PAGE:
FDA pick answers lawmakers on tobacco regulation, flu
■ Dr. Hamburg, a former New York City health inspector, faced a largely friendly audience at a Senate confirmation hearing.
By Chris Silva — Posted May 18, 2009
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Washington -- President Obama's pick to serve as the next commissioner of the Food and Drug Administration defended a plan to have the FDA regulate tobacco products and pledged a vigorous response to the ongoing outbreak of influenza A(H1N1) before a largely supportive Senate committee in early May.
Senators from both parties said they would back FDA Commissioner-designate Margaret A. Hamburg, MD, currently a senior scientist with the Nuclear Threat Initiative in Washington, D.C. At this article's deadline, her nomination was expected to be approved by the committee -- and subsequently the full Senate -- within weeks. "I just wanted to let you know that I support you and I intend to help you," Sen. Orrin Hatch (R, Utah) said to Dr. Hamburg during her May 7 nomination hearing before the Senate Health, Education, Labor and Pensions Committee.
Dr. Hamburg addressed what is expected to be one of the more controversial issues that would be on her plate as FDA chief, responding that she supports a proposed change in law to give the agency regulatory authority over tobacco products. She said the health burden that smoking places on the nation as well as the unique characteristics of tobacco products make the move imperative.
"This is a critical moment, I think, to take a more aggressive look at how we regulate tobacco products ... and to reduce the risks of tobacco products to the American people," Dr. Hamburg said.
"I think the FDA is the appropriate agency to regulate tobacco. They have the scientific expertise," she added.
But not all committee members agreed.
"FDA resources are already stretched too thin," said Sen. Mike Enzi (R, Wyo.). "I have serious concerns about adding tobacco to the list of products the agency must regulate." Other lawmakers have questioned the logic of having an agency devoted to protecting the public health overseeing a product that they say can never be safe.
Still, Congress is moving forward. The House on April 2 passed the Family Smoking Prevention and Tobacco Control Act by a 298-112 vote. The Senate was expected to follow suit soon after the Memorial Day congressional recess.
The measure would grant the FDA the ability to regulate the manufacture, marketing and sale of tobacco products, a move cheered by numerous health care groups. The measure, however, would not allow the FDA to ban tobacco products outright or to eliminate nicotine.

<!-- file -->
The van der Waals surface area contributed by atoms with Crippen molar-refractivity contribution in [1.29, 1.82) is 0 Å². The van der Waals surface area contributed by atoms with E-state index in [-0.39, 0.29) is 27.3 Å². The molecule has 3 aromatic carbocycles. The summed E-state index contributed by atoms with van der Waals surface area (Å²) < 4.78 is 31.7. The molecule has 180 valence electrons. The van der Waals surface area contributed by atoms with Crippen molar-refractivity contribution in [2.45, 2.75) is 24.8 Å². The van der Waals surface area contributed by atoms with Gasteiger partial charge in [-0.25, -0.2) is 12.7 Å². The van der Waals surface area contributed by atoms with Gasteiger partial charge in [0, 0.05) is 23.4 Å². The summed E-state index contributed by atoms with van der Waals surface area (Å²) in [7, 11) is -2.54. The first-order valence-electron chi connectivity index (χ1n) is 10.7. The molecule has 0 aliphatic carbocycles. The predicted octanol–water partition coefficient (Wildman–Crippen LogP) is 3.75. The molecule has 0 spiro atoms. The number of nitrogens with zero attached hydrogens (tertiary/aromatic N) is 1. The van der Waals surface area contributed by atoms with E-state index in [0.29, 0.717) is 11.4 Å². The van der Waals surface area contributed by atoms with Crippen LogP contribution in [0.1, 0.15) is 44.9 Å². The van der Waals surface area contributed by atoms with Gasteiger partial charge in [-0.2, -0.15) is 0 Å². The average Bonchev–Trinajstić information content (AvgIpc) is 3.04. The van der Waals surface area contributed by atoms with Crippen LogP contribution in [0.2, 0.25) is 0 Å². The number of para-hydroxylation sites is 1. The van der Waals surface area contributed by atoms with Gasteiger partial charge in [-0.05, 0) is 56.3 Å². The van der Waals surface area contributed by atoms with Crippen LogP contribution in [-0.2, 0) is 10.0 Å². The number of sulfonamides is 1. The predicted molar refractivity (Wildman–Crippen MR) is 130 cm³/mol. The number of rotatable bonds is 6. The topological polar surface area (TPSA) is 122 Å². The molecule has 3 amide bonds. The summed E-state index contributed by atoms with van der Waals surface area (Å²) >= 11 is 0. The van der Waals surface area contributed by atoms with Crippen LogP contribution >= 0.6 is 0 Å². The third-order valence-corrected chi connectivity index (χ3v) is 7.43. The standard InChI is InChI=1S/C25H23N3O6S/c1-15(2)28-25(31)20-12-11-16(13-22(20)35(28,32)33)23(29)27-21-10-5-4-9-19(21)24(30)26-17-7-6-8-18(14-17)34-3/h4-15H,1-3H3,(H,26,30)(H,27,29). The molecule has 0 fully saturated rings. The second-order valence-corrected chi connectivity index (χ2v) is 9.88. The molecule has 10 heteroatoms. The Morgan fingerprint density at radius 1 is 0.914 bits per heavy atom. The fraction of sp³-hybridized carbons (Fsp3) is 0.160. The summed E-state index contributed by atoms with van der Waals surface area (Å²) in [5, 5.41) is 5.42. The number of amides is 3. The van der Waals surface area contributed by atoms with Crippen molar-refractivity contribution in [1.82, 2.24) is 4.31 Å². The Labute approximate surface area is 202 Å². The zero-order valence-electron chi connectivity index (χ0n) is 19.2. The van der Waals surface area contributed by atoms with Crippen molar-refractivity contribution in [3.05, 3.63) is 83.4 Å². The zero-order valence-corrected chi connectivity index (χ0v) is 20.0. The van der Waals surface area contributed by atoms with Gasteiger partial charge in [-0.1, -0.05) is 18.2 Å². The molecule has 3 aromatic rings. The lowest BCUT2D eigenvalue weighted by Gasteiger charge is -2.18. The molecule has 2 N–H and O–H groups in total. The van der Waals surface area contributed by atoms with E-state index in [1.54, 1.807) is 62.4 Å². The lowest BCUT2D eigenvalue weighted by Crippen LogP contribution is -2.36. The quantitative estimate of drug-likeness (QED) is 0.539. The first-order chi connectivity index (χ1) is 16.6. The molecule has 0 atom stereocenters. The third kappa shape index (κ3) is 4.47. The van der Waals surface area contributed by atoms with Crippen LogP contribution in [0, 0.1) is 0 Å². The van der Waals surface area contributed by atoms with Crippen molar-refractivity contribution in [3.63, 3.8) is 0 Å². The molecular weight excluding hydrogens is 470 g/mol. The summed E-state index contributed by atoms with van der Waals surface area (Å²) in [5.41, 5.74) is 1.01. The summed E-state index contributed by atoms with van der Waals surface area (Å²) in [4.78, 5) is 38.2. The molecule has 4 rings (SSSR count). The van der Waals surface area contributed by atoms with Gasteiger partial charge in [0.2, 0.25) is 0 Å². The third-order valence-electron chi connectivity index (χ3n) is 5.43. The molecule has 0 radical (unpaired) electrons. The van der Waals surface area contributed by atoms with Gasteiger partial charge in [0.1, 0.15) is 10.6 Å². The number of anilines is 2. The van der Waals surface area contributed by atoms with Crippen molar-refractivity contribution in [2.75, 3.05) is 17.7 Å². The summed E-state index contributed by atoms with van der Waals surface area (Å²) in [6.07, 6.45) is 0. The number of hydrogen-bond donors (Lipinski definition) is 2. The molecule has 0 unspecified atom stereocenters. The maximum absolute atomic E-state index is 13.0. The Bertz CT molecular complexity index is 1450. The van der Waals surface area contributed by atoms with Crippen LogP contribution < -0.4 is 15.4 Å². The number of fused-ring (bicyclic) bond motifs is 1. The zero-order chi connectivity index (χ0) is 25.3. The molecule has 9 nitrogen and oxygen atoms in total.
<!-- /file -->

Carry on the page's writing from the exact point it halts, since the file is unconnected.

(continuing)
The bill would codify a 1996 rule under which the FDA stated its authority to regulate cigarettes and smokeless tobacco products. The rule was struck down in 2000 when the U.S. Supreme Court in FDA v. Brown & Williamson Tobacco Corp. ruled that the agency did not have the authority to enforce the regulation.
American Medical Association President Nancy H. Nielsen, MD, PhD, said the legislation is "critical to combat smoking-related diseases and help get cigarettes out of the hands of children."
Handling the influenza scare
One of the first matters Dr. Hamburg addressed before the HELP committee was how she would handle the recent flu outbreak. Her confirmation hearing was moved up by nearly a week primarily because of concerns about the nation's response.
"If confirmed, I will review FDA's work on the H1N1 influenza situation to determine if there are additional steps FDA can take to make safe and effective medical products and laboratory tests available," she said. Senators noted Dr. Hamburg's past experience with handling infectious diseases, particularly in her role as New York City's health commissioner, where she worked on the development of a rapid-response model to battle an epidemic of drug-resistant tuberculosis.
"Dr. Hamburg is widely respected for her expertise in community health, biodefense, and nuclear, biological and chemical preparedness," said Sen. Edward Kennedy, (D, Mass.), chair of the HELP committee. "Her expertise is valuable for problems we now face, such as combating food-borne illness, cooperating with other agencies to address the new flu outbreak and drug-resistant diseases, and protecting our food and drug supplies."